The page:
But the motive for a relocation matters. Moving for cheaper labor is legal. But closing a plant in Los Angeles and moving to North Dakota to avoid hiring Hispanics or African Americans is not legal. Shutting a factory in New York and moving it to South Carolina to avoid hiring Jews or Muslims would not be legal, either. One can imagine other illegal motivations, but the point is that we reasonably limit relocations when they violate laws. In Boeing’s case, the bad motive that has been alleged is a desire to punish the machinist union members for exercising their legally protected right to strike. E-mail traffic among Boeing managers is alleged to show that it was due to the desire to punish the Washington State Boeing workers for having engaged in lawful strikes that airline production work was transferred. Congress has prohibited job decisions based explicitly on unlawful animus, whether it’s hostility to blacks, women, Mormons, Muslims, Jews or unions. Instead of browbeating the neutral prosecutor and judge, why not let them do their jobs and apply the law to the facts? We used to call that due process.

Ross Eisenbrey is a lawyer and former commissioner of the U.S. Occupational Safety and Health Review Committee. He has been vice president of the Economic Policy Institute since 2003.

Leave a comment

Filed under Boeing Corp, Congress, Congress Blog, Franklin D. Roosevelt, labor unions, National Labor Relations Board(NLRB), North Carolina, Republican Candidates, right to work, The Hill

>Gov. Christie’s Chopper Ride

>Lawrence O’Donnell, on last nights episode of The Last Word blasted Governor Christie for using a New Jersey State Police helicopter to take him to his son’s high school baseball game then back down to the governor’s mansion to meet with GOP recruiter’s from Iowa that tried to persuade he to enter the 2012 Presidential sweepstakes.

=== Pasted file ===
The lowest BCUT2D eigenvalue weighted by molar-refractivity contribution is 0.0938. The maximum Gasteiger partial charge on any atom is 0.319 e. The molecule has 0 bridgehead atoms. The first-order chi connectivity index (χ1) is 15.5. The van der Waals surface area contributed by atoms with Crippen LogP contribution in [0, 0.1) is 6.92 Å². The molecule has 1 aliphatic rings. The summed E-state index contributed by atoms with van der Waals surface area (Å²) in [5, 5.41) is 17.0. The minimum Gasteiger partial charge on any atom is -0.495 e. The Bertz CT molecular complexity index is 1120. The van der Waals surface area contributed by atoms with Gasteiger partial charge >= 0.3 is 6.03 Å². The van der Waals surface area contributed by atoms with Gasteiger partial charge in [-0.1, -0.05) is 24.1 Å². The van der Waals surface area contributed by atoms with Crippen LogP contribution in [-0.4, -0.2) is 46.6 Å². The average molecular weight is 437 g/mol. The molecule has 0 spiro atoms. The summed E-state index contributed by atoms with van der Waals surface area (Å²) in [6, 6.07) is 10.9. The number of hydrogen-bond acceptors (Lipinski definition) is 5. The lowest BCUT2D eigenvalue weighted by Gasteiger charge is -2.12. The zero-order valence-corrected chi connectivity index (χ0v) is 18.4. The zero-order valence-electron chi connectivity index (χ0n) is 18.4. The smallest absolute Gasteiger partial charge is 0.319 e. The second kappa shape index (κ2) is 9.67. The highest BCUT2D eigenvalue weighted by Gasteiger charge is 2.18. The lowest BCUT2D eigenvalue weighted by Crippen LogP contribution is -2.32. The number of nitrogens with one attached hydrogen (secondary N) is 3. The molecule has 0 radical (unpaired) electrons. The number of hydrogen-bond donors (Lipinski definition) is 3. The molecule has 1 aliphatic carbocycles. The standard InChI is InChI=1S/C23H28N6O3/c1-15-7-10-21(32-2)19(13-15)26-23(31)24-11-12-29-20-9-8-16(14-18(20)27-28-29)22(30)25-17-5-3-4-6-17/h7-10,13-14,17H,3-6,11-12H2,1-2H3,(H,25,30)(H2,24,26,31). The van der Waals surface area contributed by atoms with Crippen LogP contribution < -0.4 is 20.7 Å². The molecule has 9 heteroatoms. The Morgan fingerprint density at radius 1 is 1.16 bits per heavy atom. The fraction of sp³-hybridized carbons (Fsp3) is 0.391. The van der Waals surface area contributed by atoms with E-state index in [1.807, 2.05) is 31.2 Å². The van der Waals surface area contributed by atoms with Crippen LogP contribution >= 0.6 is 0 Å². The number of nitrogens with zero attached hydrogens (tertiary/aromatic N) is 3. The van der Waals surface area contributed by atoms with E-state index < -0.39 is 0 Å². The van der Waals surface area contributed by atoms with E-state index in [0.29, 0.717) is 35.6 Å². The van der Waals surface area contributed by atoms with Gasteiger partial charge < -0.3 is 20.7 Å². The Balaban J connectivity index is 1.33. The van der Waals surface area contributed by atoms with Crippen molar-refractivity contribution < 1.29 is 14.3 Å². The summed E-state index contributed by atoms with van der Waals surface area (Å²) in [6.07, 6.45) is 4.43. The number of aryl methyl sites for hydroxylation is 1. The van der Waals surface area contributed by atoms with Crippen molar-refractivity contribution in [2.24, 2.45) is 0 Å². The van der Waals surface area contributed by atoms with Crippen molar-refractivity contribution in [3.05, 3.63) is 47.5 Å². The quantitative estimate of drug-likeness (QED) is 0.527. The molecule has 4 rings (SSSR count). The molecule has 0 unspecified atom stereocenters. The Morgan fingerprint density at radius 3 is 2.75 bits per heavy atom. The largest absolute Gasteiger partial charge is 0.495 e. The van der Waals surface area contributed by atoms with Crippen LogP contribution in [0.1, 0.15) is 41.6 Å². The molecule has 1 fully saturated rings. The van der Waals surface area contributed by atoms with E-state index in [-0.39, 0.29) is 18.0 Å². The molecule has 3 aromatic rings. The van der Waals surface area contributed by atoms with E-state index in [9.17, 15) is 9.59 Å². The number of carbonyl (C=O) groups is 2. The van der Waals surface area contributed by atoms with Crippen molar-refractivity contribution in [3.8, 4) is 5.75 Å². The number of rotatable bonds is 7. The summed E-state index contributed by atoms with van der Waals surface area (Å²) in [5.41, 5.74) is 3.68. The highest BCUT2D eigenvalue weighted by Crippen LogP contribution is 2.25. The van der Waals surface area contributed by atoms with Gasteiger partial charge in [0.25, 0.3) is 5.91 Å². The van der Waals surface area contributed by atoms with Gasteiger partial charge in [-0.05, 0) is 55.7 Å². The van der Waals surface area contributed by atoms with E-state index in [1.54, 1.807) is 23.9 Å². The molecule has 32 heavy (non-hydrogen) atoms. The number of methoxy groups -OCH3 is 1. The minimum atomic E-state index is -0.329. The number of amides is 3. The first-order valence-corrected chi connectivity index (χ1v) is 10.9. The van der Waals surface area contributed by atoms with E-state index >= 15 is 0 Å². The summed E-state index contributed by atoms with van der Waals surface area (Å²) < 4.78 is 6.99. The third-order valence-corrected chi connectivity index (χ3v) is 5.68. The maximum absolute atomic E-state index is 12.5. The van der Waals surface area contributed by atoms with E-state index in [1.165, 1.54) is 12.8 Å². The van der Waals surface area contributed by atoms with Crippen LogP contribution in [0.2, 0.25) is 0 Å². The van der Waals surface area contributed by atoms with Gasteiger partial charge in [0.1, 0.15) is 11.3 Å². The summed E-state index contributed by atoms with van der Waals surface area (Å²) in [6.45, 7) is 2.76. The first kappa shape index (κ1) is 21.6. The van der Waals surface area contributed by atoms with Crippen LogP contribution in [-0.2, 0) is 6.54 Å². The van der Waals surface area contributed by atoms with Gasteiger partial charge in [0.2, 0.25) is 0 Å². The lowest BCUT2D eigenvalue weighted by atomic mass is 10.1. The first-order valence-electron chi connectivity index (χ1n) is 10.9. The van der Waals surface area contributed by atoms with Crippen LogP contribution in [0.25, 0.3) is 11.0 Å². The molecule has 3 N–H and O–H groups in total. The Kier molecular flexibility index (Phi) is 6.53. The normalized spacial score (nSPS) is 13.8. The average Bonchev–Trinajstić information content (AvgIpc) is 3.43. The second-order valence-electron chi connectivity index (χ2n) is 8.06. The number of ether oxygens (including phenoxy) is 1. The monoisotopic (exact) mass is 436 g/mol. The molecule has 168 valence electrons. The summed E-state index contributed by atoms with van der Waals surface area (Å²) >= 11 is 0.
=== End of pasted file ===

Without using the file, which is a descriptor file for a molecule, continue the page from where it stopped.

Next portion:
Watch the video:

http://www.msnbc.msn.com/id/32545640

Visit msnbc.com for breaking news, world news, and news about the economy

5 Comments

Filed under Gov. Chris Christie, helicopter ride, Iowa, Lawrence O'Donnell, New Jersey, Republican Candidates, taxpayer expense, The Last Word

>Can the Grand Old (Tea) Party Win in November?

>Nice article written by John Nickles over at the Nation.com about the sudden turn of events that has now made Democratic prospect for the November elections and retaining control of the US Senate much more likely thanks to Republican voters that chose extreme right-wing TEA Party backed candidates in Alaska, Delaware, Nevada and elsewhere over more mainstream GOP candidates:

Did the Tea Party movement just snatch defeat from the jaws of victory in Delaware?

In a word: Yes.

Just as wins by extreme right-wingers in Republican primaries in Nevada, Alaska and other states have renewed the hopes of Democrats in Senate races where they looked to be doomed, Delaware Republicans just ditched a seemingly certain November winner for a likely loser.

On a night when the Tea Party movement scored some big wins over candidates of the Republican establishment—in races for governor of New York and perhaps for New Hampshire’s open US Senate seat—the most dramatic victory for the frenzied right came in Delaware, where Tea Party heroine Christine O’Donnell upset Congressman Mike Castle for the party’s Senate nod.

Former White House political czar Karl Rove, who describes the Republican nominee for the US Senate from that state, Christine O’Donnell, as someone who “says a lot of nutty things,” was arguing that the GOP just lost a Senate race.

“We were looking at eight to nine seats in the Senate. We’re now looking at seven to eight in my opinion,” Rove said Tuesday night. “This is not a race we are going to be able to win.”

But consider those numbers: What Rove is saying is that, with the Delaware result, Republicans may have lost much more than the Senate race in a single state….

Read more >>> Here

2 Comments

Filed under Alaska, Delaware, enat, Karl Rove, Nevada, Republican Candidates, Tea Party, Tea Party candidate, The Nation, US Senate